How To Boost Hair Growth with This One Simple Ingredient
If you are dealing with thinning hair or growing bald patches, you probably have looked up dozens of “solutions” for boosting hair growth and fighting baldness. But many of the remedies out there are backed only by anecdotal evidence and not by science.
If you want to really boost hair growth then you have to turn to the one remedy which is backed by scientific research.
This is pretty cutting-edge, so right now it is not the most practical solution to hair loss (you will have a hard time finding a product to use), but it is exciting news, and may point the way to hair care advancements in the future.
What is Turmeric?
Turmeric is an herb. It is a member of the ginger family, and is native to southern Asia. If you have ever eaten Indian or Pakistani food, you have doubtless partaken of this delicious spice. Turmeric has a bright yellow color, and lends that distinctive hue to many curry dishes.
Turmeric is touted these days as a kind of herbal cure-all. Scientific studies have demonstrated the following benefits for people who take turmeric supplements:
- Reduction in inflammation (an impressive study can be found here)
- An increase in antioxidant capacity
- Protection against brain diseases and improved brain function
- Reduction in the risk of heart disease
- Improvements in arthritis and other joint pain conditions
- Turmeric may prevent and even treat cancer effectively
- Turmeric may also prevent and treat Alzheimer’s disease
You will notice I did not list anything about hair. That is because research into turmeric and hair growth is in the initial stages. Not many people would think to associate this delicious spice with hair growth—but there is some promising evidence that one special variety of turmeric may help to curb hair loss.
Enter Curcuma aeruginosa
There are actually multiple varieties of curcumin. The one which has received study as an antidote for hair loss is called Curcuma aeruginosa.
This is different from the type which is traditionally used in food, which is known scientifically as Curcuma longa.
Curcuma aeruginosa has rhizomes (a type of underground stem) which are pink at the tips and which have a blue or grayish-blue color in the centers. In fact, the colloquial name for this plant is “pink and blue ginger.”
What Does Research Say About Curcuma aeruginosa and Hair Loss?
A study in 2012 recruited eighty-seven men with androgenetic alopecia, also known as “male pattern baldness.” These participants were randomized into four different groups. One group received 5% Curcuma aeruginosa. Another received 5% Minoxidil (Rogaine), and a third received a combination formula consisting of 5% hexane extract of Curcuma aeruginosa + 5% Minoxidil. The last group was given a placebo.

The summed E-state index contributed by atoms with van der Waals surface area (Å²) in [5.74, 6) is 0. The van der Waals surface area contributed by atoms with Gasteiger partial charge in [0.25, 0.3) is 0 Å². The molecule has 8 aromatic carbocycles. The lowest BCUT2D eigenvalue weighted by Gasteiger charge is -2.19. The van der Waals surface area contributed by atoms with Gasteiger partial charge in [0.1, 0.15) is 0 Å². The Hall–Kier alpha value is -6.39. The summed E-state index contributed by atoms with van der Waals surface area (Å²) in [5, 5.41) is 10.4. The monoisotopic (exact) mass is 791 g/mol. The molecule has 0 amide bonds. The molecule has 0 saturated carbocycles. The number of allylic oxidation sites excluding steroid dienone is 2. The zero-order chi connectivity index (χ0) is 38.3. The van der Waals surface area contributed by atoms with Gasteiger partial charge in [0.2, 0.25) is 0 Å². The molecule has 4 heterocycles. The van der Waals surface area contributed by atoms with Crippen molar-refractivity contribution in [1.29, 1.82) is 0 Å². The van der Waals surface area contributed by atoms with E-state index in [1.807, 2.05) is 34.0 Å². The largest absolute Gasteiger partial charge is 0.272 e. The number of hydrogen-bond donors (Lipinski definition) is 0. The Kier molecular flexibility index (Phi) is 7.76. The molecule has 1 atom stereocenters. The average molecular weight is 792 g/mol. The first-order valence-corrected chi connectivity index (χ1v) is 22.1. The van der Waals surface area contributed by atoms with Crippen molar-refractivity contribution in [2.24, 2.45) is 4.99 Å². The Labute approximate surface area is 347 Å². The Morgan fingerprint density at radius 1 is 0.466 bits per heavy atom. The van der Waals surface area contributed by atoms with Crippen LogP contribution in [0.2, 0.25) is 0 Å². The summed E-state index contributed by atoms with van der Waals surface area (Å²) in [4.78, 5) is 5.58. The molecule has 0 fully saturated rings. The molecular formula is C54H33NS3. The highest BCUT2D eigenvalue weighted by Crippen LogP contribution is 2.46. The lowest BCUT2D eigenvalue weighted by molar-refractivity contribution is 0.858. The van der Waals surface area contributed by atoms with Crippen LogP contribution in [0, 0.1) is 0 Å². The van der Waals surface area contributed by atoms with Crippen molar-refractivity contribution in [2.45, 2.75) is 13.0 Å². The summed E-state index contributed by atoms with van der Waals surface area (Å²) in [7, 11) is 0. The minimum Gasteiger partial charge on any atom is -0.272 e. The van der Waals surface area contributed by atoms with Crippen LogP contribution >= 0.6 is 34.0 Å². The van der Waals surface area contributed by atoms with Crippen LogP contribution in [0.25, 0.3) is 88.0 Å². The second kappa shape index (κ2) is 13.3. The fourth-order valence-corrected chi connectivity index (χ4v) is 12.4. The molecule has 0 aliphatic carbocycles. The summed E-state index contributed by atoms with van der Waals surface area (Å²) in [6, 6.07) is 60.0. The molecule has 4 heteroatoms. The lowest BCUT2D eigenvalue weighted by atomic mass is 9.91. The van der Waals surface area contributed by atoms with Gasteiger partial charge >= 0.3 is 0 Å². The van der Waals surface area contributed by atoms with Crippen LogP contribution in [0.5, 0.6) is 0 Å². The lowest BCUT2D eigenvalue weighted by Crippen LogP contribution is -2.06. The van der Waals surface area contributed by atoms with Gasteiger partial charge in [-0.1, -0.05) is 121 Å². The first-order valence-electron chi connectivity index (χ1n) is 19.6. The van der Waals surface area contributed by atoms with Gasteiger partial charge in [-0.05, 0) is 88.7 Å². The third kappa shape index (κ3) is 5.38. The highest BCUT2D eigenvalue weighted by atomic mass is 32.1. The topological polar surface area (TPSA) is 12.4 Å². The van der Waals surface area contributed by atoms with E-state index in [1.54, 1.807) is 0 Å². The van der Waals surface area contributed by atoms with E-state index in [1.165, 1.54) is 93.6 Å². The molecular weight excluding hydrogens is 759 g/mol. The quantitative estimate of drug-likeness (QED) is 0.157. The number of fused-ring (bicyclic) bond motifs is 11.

The patients were instructed to apply the treatments twice daily for a period of six months. The researchers then looked at the hair count by evaluating photographic evidence as well as subjective assessments from the participants themselves.
The researchers concluded, “In men with hair loss in the vertex area of the scalp, the combination of 5% hexane extract of C. aeruginosa and 5% Minoxidil slowed hair loss and increased hair growth.”
Minoxidil alone also led to “some degrees of hair regrowth,” as did Curcuma aeruginosa alone.
No adverse effects were reported among any of the participants.
So in short, you can get good results with hair regrowth using Minoxidil by itself, or by using this particular form of turmeric by itself. But you can achieve even better results if you use the two treatments in combination with each other.
While you are at it, I also recommend checking out this study on peppermint oil. Peppermint oil is another natural substance which has been tested against Minoxidil, and which has actually been found more effective.
Peppermint oil is also easier to come by than Curcuma aeruginosa (most turmeric supplements on the market right now are for other varieties). If you can manage to acquire both, you will have a powerful means to fight balding and hair loss while improving growth.
Why does Curcuma aeruginosa work? Right now there is not enough data to say conclusively what all the mechanisms are, but it is entirely possible it has something to do with fighting inflammation. This is a property which is possessed by peppermint oil as well.
Look For More Research on Curcuma aeruginosa In the Future
Right now, you will have a pretty tough time hunting down a Curcuma aeruginosa supplement or topical application for hair growth, even online.
Can you try out other forms of turmeric? You can, though you may not get the same effects. Plus, the kind of turmeric which is used in cooking tends to leave yellow stains. If you are trying to emphasize blonde hair, that may be desirable, but if you have another hair color, you may want to avoid it. From my own experience, I found the effect to be rather subtle, but the results may differ on your hair.
So for now, I would stick with peppermint oil if you want something natural—or try out Minoxidil or a combination of the two. But sooner or later, more researchers will become interested in Curcuma aeruginosa, and will investigate more about how this form of turmeric may help to curb baldness and stimulate hair growth. In the future, that may mean that more Curcuma aeruginosa products will be available for hair care.